Tag - PhysX
NVIDIA formally brought its Kepler graphics core to the market Thursday, starting with its desktop line. The GeForce GTX 680 introduces new multiprocessing core groups known as SMX; they reportedly provide twice as much performance for the same energy as the GeForce 500 series. With three times as many cores as its ancestor (1,536), 2GB of 256-bit GDDR5 memory, and a 1GHz base clock, it's purportedly 43 percent faster in a game like Skyrim than AMD's Radeon HD 7970, even as it uses 28 percent less power.
NVIDIA's GeForce GTX 680 was spoiled in large fashion after a promo video was leaked (below) online. Product Marketing VP Ujesh Desai claims both that the GTX 680 is the fastest graphics card in the world along with introducing multiple new features. One, GPU Boost, would allow for dynamic overclocking: games and other 3D apps that underuse certain parts of the graphics could see their performance improve with higher frequencies.
NVIDIA overnight quietly brought out its first 500-series GeForce notebook graphics. The GeForce GT 540M like the GTX 580 is primarily a clock speed increase with an increase in its main and effects core clock speeds to 672MHz and 1.34GHz each. It shares the GeForce GT 435M's 96 cores and 128-bit memory bandwidth.
NVIDIA this morning released its cheapest ever graphics chipset based on its current Fermi core. The GeForce GTS 450 scales back to 192 effects cores and a 128-bit memory bus but is expected to be on par or faster than its arch-rival, AMD's Radeon HD 5750. It's pitched as an alternative to integrated graphics as a partial GF106 core is both cheaper and much more energy efficient than a full GF106 core or earlier designs.
NVIDIA today brought out its first more frugal GeForce 400 series chipset in the form of the GeForce GTX 460. The recently leaked hardware uses the new 40 nanometer, GF104 chipset and is actually in some areas faster than the GTX 465. It has fewer stream (visual rendering) processors, at 336 versus 352, but has more texture addresses at 56 compared to 44; it also has a faster clock speeds across the board with a 675MHz core, 1.35GHz shader (effect) clock speeds, and a 900MHz actual speed for its GDDR5 memory.
NVIDIA today started off its GeForce 400M notebook graphics line by launching the series' highest-end model. The GeForce GTX 480M has almost three times as many shader (effects) cores as the 285M it replaces at 352 and carries the hardware tessellation, cache and other changes that make it a generational leap. NVIDIA claims that the 480M can be as much as five times faster than ATI's Mobility Radeon 5000 series in graphics duties and 10 times faster encoding video when using technology like CUDA or OpenCL.
Developers at the Computer Human Interface conference and elsewhere this week have been showing new approaches to displays that could allow interaction with a perceived 3D environment. The pCube (video below) from the University of British Columbia is unique in depending on LCDs on each side to create a 3D perspective accurate from every angle. Besides letting users view an object from every angle, it has an accelerometer to respond to motion and sensors that respond to an in-air device to interact with the inside of the cube, although it doesn't yet support touch.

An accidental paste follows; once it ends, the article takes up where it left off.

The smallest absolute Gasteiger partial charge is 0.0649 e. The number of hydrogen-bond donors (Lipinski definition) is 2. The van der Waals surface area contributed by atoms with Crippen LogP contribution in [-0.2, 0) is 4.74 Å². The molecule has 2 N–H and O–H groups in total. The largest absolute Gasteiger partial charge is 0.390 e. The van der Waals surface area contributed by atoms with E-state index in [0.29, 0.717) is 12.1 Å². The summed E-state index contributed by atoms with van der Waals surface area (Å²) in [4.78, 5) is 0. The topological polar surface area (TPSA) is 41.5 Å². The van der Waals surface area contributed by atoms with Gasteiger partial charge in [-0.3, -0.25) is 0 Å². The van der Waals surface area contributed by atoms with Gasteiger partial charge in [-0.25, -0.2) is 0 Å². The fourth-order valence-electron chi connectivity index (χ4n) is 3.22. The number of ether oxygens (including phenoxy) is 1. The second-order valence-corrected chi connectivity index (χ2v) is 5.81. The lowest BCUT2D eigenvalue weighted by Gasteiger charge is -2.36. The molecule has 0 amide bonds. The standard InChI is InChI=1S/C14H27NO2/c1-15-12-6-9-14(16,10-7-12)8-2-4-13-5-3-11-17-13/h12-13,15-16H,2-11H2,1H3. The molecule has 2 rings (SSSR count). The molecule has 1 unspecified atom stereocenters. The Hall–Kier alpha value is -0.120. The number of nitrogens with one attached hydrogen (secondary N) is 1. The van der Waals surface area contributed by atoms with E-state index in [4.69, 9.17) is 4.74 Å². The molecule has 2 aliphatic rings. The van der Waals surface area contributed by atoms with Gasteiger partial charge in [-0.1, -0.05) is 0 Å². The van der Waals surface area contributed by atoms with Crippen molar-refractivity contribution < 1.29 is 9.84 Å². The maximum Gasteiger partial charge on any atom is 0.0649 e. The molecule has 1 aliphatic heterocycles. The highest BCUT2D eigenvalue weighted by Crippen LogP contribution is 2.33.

NVIDIA late yesterday put up a video (viewable below) that provides some of the first official performance indicators for the GeForce GTX 480. In a synthetic test of Uniengine, a 3D engine that supports DirectX 11 (OpenGL 3.2) features, the GTX 480 was tied in maximum frame rates with the ATI Radeon HD 5870 but is much faster under high stress, often producing over 40 frames per second where the AMD-made rival produces a noticeably choppier 20. The test isn't necessarily reflective of real gameplay, and is the same demo Electronista saw at CES, but shows the card likely being faster for games that use techniques like tessellation to dynamically add detail.
NVIDIA will officially launch the GeForce GTX480 and GTX470 graphics cards next month at the upcoming PAX East gaming conference, according to a Twitter post. The components are the first to integrate the company's Fermi architecture. The technology is said to improve graphics performance while expanding support for other standards such as OpenCL and PhysX
NVIDIA in a Twitter update has confirmed the names of the first two graphics chips based on its Fermi architecture. The GeForce GTX 470 and 480 should be the first to ship. Details of their performance weren't given, but the naming scheme positions them as top-end parts for gamers.